You might have heard: The House finally did it. They passed the American Health Care Act, 217 to 213.

Now it’s the Senate’s turn.

The House plan is going to run into a lot of land mines in the upper chamber, as I reported today — though top senators are saying they will write their own bill.

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Republican senators don’t like the AHCA’s Medicaid cuts. They’re worried about the consequences for people with high medical costs. A few of them oppose defunding Planned Parenthood, as the House bill does. We have a long way to go.

There are fewer lawmakers to keep track of in the Senate, thank goodness. Senate Majority Leader Mitch McConnell and key committee chairs Lamar Alexander and Orrin Hatch will play a big role, of course.

Here are the other senators you should be watching:

Susan Collins of Maine: Collins opposes defunding Planned Parenthood and told me this week she’s worried about how people with preexisting conditions would be affected by the House bill.

Rob Portman of Ohio: Portman spearheaded a letter in early March criticizing the initial House bill for its Medicaid cuts. He is working on an amendment to change the Medicaid expansion phaseout, though we don’t yet know how.

Lisa Murkowski of Alaska: Murkowski signed the Portman letter, opposes defunding Planned Parenthood, and is worried that the House bill could uniquely harm her home state.

Shelley Moore Capito of West Virginia: Capito also signed the Portman letter. She told me this week she still has issues with the AHCA’s Medicaid cuts.

Cory Gardner of Colorado: The fourth signer of the Portman letter.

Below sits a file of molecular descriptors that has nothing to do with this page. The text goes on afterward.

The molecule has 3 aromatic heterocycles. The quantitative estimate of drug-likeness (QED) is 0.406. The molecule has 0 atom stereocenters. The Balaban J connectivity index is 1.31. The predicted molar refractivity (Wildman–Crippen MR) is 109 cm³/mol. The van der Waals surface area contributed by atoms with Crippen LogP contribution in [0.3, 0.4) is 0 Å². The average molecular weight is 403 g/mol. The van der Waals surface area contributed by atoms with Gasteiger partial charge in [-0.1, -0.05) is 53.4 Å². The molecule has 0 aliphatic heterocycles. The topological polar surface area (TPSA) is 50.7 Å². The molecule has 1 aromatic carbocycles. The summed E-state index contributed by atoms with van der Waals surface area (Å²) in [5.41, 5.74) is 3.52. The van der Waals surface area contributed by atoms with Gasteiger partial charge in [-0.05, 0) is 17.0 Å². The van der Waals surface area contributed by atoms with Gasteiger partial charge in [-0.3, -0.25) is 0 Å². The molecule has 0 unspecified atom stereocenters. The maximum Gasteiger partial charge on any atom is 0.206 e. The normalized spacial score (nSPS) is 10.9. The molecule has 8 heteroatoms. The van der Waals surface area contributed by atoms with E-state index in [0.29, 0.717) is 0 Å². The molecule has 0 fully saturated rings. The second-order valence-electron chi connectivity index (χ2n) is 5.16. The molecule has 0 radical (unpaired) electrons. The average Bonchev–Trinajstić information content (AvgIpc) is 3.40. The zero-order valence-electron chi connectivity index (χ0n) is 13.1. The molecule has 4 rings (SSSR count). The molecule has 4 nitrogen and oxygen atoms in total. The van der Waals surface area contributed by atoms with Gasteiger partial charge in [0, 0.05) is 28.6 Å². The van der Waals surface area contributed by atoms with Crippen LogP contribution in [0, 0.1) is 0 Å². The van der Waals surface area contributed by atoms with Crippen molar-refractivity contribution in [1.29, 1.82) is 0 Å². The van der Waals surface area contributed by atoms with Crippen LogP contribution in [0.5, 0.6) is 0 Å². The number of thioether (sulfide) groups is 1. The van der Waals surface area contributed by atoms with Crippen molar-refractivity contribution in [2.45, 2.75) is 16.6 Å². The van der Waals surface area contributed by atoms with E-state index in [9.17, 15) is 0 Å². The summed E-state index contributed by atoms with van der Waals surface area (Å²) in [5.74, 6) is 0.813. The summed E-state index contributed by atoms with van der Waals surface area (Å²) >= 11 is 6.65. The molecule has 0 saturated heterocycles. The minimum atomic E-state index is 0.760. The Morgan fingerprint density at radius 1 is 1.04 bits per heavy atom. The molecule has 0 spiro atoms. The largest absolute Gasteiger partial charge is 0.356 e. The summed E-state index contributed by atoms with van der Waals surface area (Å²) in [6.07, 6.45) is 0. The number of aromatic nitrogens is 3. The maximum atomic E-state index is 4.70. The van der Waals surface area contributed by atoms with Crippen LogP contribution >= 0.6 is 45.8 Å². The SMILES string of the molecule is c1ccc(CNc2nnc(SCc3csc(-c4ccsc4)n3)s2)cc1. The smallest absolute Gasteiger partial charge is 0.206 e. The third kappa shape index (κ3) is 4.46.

Bill Cassidy of Louisiana: Cassidy has been an enthusiastic participant in the early days of the health care debate. He drafted a bill with Collins that would let states decide whether they wanted to stick with Obamacare or create their own health care program.

Dean Heller of Nevada: Heller said after the House vote that he would not support the bill as written over his concerns about the Medicaid cuts and its effect on people with preexisting conditions, as my colleague Jeff Stein reported. He is also already facing attacks from Democrats because the House bill defunds Planned Parenthood.

Tom Cotton of Arkansas: Cotton is a staunch conservative, but his state expanded Medicaid through Obamacare, and he has signaled he wants to see people covered by the expansion taken care of.

Rand Paul of Kentucky: Paul was a fierce critic of the original House bill, even leading reporters on a romp through the Capitol to find it after House leaders refused to release the text.

Mike Lee of Utah: Lee, like Paul, attacked the original version of the House bill from the right. Whether he was satisfied by the changes to the bill that won over House conservatives, or whether he pushes for more, will be an important question.

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